This year, I read a lot of crime fiction by women and/or featuring exciting female characters. It happened somewhat by design and somewhat by stumbling upon interesting recommendations.
Earlier, I have been so obsessed with Scandanavians and Japanese, that while I had read these English language writers, in fact had even liked some, but never went back to. Now I like to think I have achieved a nice balance between the Norse and the English speaking world.
These are not recommendations as such. Some of them, I have liked, some I loved, some I bought only because I was in a mood of a read-alike, some were cheap buys.
I am not sure if it is fair to group these together just because they are women, but I am doing it because together, they certainly point to the brilliant surge of popular writing and reading of crime fiction in women, that has demolished the traditional male bastion of suspense thrillers. Another post is required on this grand trend of women claiming crime fiction as their own after being limited to stereotypical drama or Romance Fiction .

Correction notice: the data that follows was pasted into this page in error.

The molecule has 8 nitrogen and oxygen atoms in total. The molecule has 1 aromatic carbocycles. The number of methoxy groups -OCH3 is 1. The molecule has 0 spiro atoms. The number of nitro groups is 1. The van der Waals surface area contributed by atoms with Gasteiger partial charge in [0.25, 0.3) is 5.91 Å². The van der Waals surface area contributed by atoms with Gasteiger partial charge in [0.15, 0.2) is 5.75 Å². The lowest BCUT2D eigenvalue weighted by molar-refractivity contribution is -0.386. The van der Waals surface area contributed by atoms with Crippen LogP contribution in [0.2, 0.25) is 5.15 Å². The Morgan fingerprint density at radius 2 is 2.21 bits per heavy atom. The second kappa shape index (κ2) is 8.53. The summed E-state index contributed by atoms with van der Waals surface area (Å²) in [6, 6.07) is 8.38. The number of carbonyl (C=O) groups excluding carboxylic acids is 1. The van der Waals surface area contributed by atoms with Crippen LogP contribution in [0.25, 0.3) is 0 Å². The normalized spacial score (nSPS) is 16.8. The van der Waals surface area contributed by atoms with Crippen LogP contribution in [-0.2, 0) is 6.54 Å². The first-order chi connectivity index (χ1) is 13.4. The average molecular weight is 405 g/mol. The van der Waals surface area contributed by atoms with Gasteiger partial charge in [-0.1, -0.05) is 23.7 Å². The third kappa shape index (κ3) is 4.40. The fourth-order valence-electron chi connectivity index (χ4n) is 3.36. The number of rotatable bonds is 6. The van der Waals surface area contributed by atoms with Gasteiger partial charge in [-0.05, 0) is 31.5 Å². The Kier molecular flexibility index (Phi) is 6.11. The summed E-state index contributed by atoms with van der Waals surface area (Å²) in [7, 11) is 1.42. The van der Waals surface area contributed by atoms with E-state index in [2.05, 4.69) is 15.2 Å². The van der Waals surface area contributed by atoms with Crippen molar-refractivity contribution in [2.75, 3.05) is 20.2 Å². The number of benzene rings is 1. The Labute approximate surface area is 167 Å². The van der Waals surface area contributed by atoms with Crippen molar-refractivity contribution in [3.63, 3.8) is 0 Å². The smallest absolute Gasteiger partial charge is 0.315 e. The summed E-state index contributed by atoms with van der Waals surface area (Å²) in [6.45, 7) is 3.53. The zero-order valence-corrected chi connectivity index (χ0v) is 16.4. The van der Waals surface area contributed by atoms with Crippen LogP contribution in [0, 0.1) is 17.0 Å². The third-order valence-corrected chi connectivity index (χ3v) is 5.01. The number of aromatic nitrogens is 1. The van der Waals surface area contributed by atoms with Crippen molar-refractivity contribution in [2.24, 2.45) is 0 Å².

1. Tana French:
Author of the lyrical, fairy-tale like and intense Dublin Murder Squad novels, her detectives belong in an English lit. department rather than a murder squad. Her language wants me to lick the words off the pages. She writes eloquently about close friendships and people’s unrequited emotions. I connected with her characters’ obsessive desire to free themselves in escapist world. Reading her books will put you in a dense mood where words will prick you in eyes like a dust that wouldn’t wash away.
2. Gillian Flynn: